(Lack of) Intelligent strategic thinking – the cinema industry

The New York Times columnist Brooks Barnes wrote an article on 27 September about how cinemas were battling studios about earlier home access to movies. The crux of the argument is that studios want to have earlier video on demand where they make 80% of the revenue instead of giving the majority of early revenue to the distributors, aka, movie theatres.

This is just the latest example in the movie industry’s “winner-take-all” economic model where in fact most lose. Studios always see loss of income from declining CD sales, illegal internet downloading an so forth while cinemas (the distributor) often chafes under what they see as an unfair revenue sharing arrangement (they make most of their money from concessions and premium offers). Consumers meanwhile see more and more of their money being spent on entertainment and have for quite some time added in their own internet distribution in order to make their entertainment money last further.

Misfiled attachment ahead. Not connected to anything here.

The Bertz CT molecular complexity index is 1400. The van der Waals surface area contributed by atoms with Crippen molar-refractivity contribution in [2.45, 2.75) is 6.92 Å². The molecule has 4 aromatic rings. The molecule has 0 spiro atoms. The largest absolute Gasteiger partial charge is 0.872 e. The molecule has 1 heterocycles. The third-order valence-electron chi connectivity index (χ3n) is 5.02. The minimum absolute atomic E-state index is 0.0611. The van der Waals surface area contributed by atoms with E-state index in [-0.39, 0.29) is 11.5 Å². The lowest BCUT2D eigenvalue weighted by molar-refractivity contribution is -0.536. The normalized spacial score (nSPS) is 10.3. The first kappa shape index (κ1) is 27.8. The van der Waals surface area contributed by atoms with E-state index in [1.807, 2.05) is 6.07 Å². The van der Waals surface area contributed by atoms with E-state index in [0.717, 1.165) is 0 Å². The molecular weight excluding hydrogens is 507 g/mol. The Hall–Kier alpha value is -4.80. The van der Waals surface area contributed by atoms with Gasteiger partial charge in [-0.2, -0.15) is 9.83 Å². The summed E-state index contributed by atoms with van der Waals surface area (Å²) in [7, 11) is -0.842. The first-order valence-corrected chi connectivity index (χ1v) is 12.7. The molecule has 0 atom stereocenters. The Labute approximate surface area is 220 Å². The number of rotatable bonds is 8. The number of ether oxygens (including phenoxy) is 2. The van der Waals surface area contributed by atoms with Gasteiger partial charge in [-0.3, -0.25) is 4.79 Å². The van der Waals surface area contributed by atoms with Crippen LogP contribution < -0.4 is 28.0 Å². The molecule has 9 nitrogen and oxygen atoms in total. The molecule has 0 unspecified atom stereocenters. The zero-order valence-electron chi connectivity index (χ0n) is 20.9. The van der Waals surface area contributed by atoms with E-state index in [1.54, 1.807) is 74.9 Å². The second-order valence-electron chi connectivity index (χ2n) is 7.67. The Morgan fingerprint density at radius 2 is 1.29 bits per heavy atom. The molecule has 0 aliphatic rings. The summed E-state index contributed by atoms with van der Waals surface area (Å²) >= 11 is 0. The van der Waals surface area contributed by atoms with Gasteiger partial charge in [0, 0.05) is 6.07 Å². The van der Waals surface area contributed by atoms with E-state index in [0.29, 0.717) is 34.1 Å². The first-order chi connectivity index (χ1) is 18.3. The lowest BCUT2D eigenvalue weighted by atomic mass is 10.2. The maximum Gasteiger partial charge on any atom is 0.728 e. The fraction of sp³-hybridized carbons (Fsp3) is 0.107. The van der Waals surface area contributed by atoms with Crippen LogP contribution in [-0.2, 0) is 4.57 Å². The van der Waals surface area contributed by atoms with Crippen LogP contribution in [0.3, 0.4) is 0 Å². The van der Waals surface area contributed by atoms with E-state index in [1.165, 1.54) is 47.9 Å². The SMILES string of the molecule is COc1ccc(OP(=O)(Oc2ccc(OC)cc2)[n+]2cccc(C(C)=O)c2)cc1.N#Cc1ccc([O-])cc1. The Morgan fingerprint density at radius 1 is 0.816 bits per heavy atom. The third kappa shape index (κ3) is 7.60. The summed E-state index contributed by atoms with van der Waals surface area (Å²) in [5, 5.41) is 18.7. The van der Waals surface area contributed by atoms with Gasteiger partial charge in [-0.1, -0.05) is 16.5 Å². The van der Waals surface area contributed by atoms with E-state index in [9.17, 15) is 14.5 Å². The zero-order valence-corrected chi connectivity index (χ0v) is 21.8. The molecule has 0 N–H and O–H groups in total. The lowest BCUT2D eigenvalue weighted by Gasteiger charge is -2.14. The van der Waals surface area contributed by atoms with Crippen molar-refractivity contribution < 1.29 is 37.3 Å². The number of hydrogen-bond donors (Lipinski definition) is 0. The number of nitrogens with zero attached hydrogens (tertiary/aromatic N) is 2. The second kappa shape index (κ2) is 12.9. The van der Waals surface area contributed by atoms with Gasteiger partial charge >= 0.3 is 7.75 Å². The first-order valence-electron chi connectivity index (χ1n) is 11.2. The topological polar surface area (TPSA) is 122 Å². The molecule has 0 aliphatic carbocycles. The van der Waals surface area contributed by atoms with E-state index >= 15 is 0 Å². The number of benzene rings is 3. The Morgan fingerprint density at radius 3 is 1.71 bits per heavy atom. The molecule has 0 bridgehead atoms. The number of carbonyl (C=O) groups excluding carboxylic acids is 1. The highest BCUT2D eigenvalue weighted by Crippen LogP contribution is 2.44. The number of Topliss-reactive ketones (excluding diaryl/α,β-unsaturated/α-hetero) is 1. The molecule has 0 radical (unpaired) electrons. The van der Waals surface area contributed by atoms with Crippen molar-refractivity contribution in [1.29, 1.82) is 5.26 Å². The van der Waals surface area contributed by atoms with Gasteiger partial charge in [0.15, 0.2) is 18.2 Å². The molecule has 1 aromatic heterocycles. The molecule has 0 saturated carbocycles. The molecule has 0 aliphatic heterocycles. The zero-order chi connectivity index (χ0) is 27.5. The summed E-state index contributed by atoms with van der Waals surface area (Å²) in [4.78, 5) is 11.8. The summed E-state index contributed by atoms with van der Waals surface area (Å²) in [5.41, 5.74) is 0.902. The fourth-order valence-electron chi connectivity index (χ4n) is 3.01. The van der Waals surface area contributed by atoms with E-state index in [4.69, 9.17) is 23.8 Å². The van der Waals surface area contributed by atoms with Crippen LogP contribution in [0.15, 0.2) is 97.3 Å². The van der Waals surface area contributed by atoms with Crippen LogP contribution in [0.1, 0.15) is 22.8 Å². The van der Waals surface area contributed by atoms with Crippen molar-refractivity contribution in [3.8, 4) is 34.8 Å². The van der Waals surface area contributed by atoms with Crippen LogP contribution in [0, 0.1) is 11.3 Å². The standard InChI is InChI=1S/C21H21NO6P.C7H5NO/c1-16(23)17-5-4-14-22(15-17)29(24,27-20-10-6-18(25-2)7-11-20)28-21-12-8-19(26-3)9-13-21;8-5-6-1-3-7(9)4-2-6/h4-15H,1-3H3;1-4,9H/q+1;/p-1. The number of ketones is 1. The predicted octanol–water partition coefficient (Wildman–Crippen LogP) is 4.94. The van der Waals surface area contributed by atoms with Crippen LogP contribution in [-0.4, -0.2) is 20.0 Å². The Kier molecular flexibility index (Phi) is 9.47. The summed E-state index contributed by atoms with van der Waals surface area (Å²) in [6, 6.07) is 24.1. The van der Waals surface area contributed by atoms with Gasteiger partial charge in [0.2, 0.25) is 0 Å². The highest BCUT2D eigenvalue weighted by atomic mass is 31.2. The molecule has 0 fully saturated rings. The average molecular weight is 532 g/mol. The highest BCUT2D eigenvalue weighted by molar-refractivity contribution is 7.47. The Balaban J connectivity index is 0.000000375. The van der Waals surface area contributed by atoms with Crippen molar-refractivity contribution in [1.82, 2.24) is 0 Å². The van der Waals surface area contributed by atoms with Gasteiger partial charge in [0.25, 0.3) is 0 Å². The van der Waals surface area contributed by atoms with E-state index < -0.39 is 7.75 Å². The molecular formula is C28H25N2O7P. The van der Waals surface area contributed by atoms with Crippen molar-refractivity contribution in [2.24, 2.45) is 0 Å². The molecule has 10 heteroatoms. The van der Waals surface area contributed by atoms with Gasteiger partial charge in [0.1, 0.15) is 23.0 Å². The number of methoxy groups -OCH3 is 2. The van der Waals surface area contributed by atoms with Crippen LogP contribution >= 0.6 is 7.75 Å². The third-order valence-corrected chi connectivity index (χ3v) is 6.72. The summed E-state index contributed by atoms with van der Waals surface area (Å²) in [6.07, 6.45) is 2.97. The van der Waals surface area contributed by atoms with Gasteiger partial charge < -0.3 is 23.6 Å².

So the answer they are proposing to come up with is early release that one can see as video-on-demand at a very premium price (the number quoted was $24.99). One has to ask whether that is really value for money and a good overall strategy. Will consumers feel they get their money’s worth. Will cinemas feel left out when they lose the custom of these early VIP downloaders. In fact, they are not figuring out how to make the buy bigger for the longer term, but how they can keep more for themselves.

They need some more enlightened thinking, and what the music industry has done is a step in the right direction. Faced with the same issues, groups have gone to making money on tours and selling VIP packages that folks really value. Because the revenue is shifting from studios to live venues, industry players are shifting to this end of the business, i.e., Live Nation and Ticketmaster. And groups are releasing albums of live shows, much like Deadheads did for the Grateful Dead.

In other words, one industry has old ideas and static thinking while the other is evolving into something that can compete under a new paradigm. In other words, they are doing intelligent strategic thinking.